Listening sessions on deer population management scheduled later this winter throughout Minnesota will provide citizens an opportunity to voice their perspectives.
The Department of Natural Resources and the Minnesota Deer Hunters Association (MDHA) will co-sponsor the meetings. Meeting dates and locations will be announced later this month.
“We’ve been hearing from hunters who are concerned about current deer numbers and potential population impacts as a result of this winter,” said Paul Telander, DNR wildlife section chief. “These listening sessions provide an opportunity for direct interaction and communication.”
The sessions will be open to the general public. Anyone interested in deer management is encouraged to participate. In addition to the public sessions, comments will be accepted on the DNR’s deer management Web page at www.mndnr.gov/deer.
“We appreciate the opportunity to work with the DNR and bring this discussion out to the different regions of the state,” said Mark Johnson, MDHA executive director. “In many areas of the state, our members are seeking changes to the deer hunting regulations that will increase the state’s deer population. We plan to work with the DNR to increase deer numbers in those areas and improve hunter satisfaction.”
Johnson said changes in harvest strategies are needed in the short-term. For the long-term, MDHA also will continue their work with the DNR and others on efforts to enhance deer habitat.
Information on the upcoming listening sessions will be announced to the media and posted online at www.mndnr.gov/deer and www.mndeerhunters.com. Individuals who subscribe to the DNR’s email lists for deer management and hunting information will be notified. To become an email subscriber, sign up online at www.mndnr.gov/emailupdates.
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Minnesota concludes wolf hunting and trapping season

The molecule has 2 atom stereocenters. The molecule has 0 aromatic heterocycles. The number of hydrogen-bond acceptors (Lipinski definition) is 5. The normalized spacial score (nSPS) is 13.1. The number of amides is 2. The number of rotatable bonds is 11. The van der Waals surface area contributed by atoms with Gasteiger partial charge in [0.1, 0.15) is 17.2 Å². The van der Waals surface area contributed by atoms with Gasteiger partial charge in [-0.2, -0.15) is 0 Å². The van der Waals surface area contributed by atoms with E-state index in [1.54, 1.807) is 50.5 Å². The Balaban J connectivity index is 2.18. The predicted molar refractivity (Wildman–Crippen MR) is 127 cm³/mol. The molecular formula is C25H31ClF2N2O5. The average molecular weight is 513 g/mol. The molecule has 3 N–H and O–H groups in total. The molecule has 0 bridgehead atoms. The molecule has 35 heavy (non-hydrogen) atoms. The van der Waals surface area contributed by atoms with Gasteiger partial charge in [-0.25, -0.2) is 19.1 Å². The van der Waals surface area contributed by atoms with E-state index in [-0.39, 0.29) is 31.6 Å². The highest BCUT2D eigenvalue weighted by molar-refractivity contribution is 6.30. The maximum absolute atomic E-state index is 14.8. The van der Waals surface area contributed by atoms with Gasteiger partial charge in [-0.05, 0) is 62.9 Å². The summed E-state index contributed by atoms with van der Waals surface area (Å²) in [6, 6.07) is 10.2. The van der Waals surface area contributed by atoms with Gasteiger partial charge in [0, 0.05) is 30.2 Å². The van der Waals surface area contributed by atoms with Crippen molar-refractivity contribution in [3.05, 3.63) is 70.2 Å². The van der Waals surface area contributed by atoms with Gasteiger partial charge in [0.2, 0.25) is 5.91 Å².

Minnesota concluded its second wolf season when the Department of Natural Resources closed the east-central zone on Saturday, Dec. 28.
A total of 3,433 licensed hunters and trappers harvested 237 wolves during the early and late seasons. The harvest target was 220 wolves.
"Wolf season target harvest limits are set conservatively to not negatively affect Minnesota's wolf population long term," said Dan Stark, DNR large carnivore specialist. "The targets for each hunting zone are used as triggers to close the season. Hunters and trappers have another full day in the field after a zone's closure is announced."
Minnesota's wolf population was estimated at 2,211 wolves last winter. The target harvest is based on about 10 percent of the mid-winter wolf population prior to pups being born. Wolf populations rapidly increase in the spring when pups are born and decline at various rates annually depending on mortality factors in addition to the wolf season.
The DNR will complete an assessment of Minnesota's wolf population status this winter and summarize data from the 2013 wolf season before setting the 2014 wolf season.
Additional information about wolves is available on the DNR website at www.mndnr.gov/wolves.
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DNR to fly deer and elk surveys
Pending suitable snow cover, the Department of Natural Resources plans to fly white-tailed deer population surveys from December through March in central and southeastern Minnesota.
“In the transition zone between agricultural and forested lands, which generally stretches from the northwest to southeast across Minnesota, we use aerial surveys to recalibrate the deer population model,” said Gino D’Angelo, DNR farmland deer project leader. “These survey flights help us make decisions on deer permit area designations that achieve our population goals.”
DNR pilots will fly low-level helicopter surveys in 18 deer permit areas during daylight hours at an altitude of approximately 200 feet.
Areas targeted to be flown include:
- Deer permit areas 214, 215, 218, 219, 221, 222, 223, 229, 239 and 241 in Becker, Benton, Clay, Hubbard, Meeker, Mille Lacs, Morrison, Otter Tail, Pope, Sherburne, Stearns, Todd, Wadena, Wilkin and Wright counties.
- Deer permit areas 341-343 and 345-349 in Dodge, Fillmore, Goodhue, Houston, Mower, Olmsted, Wabasha and Winona counties.
Aerial elk surveys using both an airplane and helicopter are also planned for the Kittson County and Grygla elk ranges in northwestern Minnesota. The flights are conducted annually during winter.
Questions about survey flights should be directed to the DNR’s farmland wildlife research office in Madelia, 507-642-8478, the northwest regional wildlife office in Bemidji, 218-308-2651 or the Rochester area wildlife office, 507-206-2859.